Differences between adjustable and fixed rate loans
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A fixed-rate loan features a fixed payment for the entire duration of your loan. Your property taxes increase, or rarely, decrease, and so might the homeowner's insurance in your monthly payment. For the most part monthly payments for a fixed-rate loan will increase very little.
During the early amortization period of a fixed-rate loan, a large percentage of your monthly payment pays interest, and a much smaller percentage goes to principal. The amount paid toward your principal amount increases up slowly each month.
You can choose a fixed-rate loan in order to lock in a low interest rate. People select fixed-rate loans because interest rates are low and they wish to lock in the low rate. For homeowners who have an ARM now, refinancing with a fixed-rate loan can provide more monthly payment stability. If you have an Adjustable Rate Mortgage (ARM) now, we'd love to assist you in locking a fixed-rate at a favorable rate. Call Dick Lepre at (415) 244-9383 to learn more.
There are many kinds of Adjustable Rate Mortgages. ARMs usually adjust twice a year, based on various indexes.
Most Adjustable Rate Mortgages feature this cap, which means they can't increase above a certain amount in a given period. Your ARM may feature a cap on how much your interest rate can increase in one period. For example: no more than a couple percent a year, even though the underlying index goes up by more than two percent. Sometimes an ARM has a "payment cap" which ensures your payment can't go above a fixed amount over the course of a given year. Additionally, the great majority of ARMs feature a "lifetime cap" — the rate can never go over the capped percentage.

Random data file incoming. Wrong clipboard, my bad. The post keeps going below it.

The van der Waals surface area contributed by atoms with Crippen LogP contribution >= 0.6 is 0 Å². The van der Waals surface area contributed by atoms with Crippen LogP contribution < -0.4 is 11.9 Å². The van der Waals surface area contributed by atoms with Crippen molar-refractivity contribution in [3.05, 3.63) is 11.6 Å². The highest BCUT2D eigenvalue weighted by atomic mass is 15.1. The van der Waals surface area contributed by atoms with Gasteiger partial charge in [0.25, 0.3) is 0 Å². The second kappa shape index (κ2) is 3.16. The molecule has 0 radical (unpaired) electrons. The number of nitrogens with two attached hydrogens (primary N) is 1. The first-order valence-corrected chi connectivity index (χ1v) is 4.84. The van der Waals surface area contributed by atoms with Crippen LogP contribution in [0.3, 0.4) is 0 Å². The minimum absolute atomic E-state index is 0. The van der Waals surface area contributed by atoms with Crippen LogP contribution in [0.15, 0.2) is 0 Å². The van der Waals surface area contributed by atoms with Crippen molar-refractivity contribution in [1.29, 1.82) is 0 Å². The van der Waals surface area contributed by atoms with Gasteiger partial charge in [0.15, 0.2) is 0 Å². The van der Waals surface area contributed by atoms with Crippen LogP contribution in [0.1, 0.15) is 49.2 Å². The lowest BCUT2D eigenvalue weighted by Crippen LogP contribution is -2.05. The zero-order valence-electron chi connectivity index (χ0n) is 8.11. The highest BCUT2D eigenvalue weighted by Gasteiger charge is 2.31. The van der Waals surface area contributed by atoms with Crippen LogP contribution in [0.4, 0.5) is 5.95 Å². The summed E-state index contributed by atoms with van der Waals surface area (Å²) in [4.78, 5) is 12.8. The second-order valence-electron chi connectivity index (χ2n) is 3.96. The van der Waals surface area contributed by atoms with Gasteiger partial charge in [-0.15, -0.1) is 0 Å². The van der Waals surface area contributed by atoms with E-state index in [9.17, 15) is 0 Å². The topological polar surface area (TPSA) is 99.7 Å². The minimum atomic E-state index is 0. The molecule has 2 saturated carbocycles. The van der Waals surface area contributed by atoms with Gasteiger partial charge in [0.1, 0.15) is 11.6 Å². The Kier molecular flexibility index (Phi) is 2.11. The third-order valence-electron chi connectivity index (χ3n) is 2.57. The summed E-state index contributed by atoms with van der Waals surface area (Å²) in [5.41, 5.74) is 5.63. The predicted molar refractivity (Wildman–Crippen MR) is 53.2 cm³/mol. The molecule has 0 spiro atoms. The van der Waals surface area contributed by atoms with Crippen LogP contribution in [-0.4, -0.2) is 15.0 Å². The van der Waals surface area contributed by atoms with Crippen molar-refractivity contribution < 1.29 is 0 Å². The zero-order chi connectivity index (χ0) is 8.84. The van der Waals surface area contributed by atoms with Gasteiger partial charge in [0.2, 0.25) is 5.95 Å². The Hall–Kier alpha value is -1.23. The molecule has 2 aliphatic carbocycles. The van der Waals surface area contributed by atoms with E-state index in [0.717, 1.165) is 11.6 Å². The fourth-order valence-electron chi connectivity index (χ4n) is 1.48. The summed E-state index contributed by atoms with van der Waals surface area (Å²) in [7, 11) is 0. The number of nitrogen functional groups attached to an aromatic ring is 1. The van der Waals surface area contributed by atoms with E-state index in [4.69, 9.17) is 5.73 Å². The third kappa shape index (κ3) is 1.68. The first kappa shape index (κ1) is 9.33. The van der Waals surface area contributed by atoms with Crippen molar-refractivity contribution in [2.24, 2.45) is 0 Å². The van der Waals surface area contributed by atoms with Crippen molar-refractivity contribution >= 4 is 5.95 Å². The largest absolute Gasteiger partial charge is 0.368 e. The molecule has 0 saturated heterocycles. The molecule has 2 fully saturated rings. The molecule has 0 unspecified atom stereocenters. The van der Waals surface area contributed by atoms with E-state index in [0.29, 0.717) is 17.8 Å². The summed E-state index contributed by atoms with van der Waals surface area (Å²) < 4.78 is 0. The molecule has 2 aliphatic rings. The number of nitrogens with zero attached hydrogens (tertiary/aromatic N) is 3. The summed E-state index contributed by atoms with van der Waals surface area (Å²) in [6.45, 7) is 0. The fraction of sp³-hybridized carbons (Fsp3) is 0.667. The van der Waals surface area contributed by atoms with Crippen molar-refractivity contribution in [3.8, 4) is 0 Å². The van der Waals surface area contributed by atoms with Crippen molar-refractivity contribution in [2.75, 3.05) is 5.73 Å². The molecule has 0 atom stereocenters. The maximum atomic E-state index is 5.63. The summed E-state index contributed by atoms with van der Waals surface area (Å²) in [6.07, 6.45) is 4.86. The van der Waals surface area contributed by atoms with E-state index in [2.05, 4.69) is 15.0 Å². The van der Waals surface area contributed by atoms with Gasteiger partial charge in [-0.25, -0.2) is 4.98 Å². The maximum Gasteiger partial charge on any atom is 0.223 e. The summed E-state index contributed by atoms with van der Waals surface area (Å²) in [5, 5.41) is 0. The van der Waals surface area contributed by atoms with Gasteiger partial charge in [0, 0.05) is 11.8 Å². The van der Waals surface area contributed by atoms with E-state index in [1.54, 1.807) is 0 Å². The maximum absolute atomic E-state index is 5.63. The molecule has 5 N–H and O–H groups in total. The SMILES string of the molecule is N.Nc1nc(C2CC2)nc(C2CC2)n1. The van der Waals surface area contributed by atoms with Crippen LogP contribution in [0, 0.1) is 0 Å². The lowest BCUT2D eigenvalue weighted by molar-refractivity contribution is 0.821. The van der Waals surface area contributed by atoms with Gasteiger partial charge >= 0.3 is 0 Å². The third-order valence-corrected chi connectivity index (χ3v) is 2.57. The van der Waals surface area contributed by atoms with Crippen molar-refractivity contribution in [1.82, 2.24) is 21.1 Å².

ARMs most often feature their lowest rates at the beginning. They usually provide that rate from a month to ten years. You may hear people talking about "3/1 ARMs" or "5/1 ARMs". In these loans, the introductory rate is set for three or five years. After this period it adjusts every year. These loans are fixed for a certain number of years (3 or 5), then adjust after the initial period. Loans like this are often best for borrowers who expect to move in three or five years. These types of adjustable rate programs are best for people who will sell their house or refinance before the initial lock expires.
Most borrowers who choose ARMs choose them because they want to get lower introductory rates and do not plan on staying in the home for any longer than this introductory low-rate period. ARMs are risky when property values decrease and borrowers can't sell their home or refinance.
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